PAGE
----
Grace's Guide

British Industrial History

Grace's Guide is the leading source of historical information on industry and manufacturing in Britain. This web publication contains 146,909 pages of information and 232,835 images on early companies, their products and the people who designed and built them.

Reliant: Robin

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ReliantRobin2.jpg

Note: This is a sub-section of Reliant.

1973-81

The Reliant Robin is a small three wheeled car manufactured by the Reliant Motor Company in Tamworth, England.

Being a three-wheeler with an official weight below 450 kg (992 lb), the Robin can be driven by holders of a B1 category licence or car licence in the United Kingdom, and can be registered and taxed at motorcycle rates, which gives considerable savings over a conventional car. The single wheel in the front steers, while the engine (also in the front) drives the rear axle.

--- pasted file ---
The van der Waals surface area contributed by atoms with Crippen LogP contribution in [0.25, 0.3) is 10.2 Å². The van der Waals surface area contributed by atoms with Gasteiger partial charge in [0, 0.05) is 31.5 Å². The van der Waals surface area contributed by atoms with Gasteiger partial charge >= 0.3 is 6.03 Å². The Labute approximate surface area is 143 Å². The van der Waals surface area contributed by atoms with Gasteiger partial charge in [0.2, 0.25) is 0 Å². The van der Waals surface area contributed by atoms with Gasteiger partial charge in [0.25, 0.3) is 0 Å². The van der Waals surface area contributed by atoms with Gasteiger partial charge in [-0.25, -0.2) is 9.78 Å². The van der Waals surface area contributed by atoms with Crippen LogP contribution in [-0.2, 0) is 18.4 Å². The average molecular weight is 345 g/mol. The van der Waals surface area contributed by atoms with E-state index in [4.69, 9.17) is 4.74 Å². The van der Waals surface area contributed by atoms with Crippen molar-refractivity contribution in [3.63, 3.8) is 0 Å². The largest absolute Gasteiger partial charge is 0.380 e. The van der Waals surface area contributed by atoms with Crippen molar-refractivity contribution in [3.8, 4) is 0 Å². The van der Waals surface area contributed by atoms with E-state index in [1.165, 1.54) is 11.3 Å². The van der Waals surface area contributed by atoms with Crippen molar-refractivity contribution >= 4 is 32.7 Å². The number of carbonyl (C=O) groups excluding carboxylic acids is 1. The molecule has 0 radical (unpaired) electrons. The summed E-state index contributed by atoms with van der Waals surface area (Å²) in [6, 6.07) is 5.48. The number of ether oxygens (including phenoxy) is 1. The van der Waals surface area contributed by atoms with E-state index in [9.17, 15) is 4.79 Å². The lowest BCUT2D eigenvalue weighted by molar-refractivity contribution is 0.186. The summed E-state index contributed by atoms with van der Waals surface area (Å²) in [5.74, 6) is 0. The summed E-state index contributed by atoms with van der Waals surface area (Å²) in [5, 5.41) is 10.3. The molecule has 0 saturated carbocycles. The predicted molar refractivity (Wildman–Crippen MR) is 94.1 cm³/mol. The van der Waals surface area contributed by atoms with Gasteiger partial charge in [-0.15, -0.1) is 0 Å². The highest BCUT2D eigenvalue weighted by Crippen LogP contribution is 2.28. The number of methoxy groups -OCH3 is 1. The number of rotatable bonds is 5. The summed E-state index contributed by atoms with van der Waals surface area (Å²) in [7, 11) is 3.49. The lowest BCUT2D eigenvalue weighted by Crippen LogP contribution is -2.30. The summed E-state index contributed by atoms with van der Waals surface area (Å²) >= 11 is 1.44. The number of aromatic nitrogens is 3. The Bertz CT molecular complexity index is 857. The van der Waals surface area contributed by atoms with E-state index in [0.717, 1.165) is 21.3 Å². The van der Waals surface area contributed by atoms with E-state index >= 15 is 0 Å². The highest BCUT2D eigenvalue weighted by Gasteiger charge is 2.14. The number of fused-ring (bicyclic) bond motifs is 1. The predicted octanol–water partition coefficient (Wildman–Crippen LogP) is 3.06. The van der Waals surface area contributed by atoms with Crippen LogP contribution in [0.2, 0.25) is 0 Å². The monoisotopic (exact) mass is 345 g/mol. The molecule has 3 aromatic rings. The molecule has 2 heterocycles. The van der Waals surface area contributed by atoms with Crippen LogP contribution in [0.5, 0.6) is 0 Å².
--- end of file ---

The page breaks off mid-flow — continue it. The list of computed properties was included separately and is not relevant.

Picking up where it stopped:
The Robin was first manufactured in 1973 and the final original Robin rolled off the production line in 1981.

In 1989, Reliant produced a new and totally revamped Robin featuring a new fibreglass body, and increased engine power. This Robin was facelifted again in 1999 when the final version was launched that had its biggest change since originally launched with completely new panels, and Opel Corsa front lamps. Designed by Andy Plumb this hatchback-only model lasted until February 2001 when Reliant announced the end of production.

The final sixty-five Robins designed in 1999 manufactured by Reliant formed a Special Edition known as the Robin 65, featuring leather trim, walnut interior, and a numbered plaque, and sold for approximately £10,000. Manufacturing of the Robin resumed under licence by a company called B. and N. Plastics in April 2002, but stopped in October of the same year.

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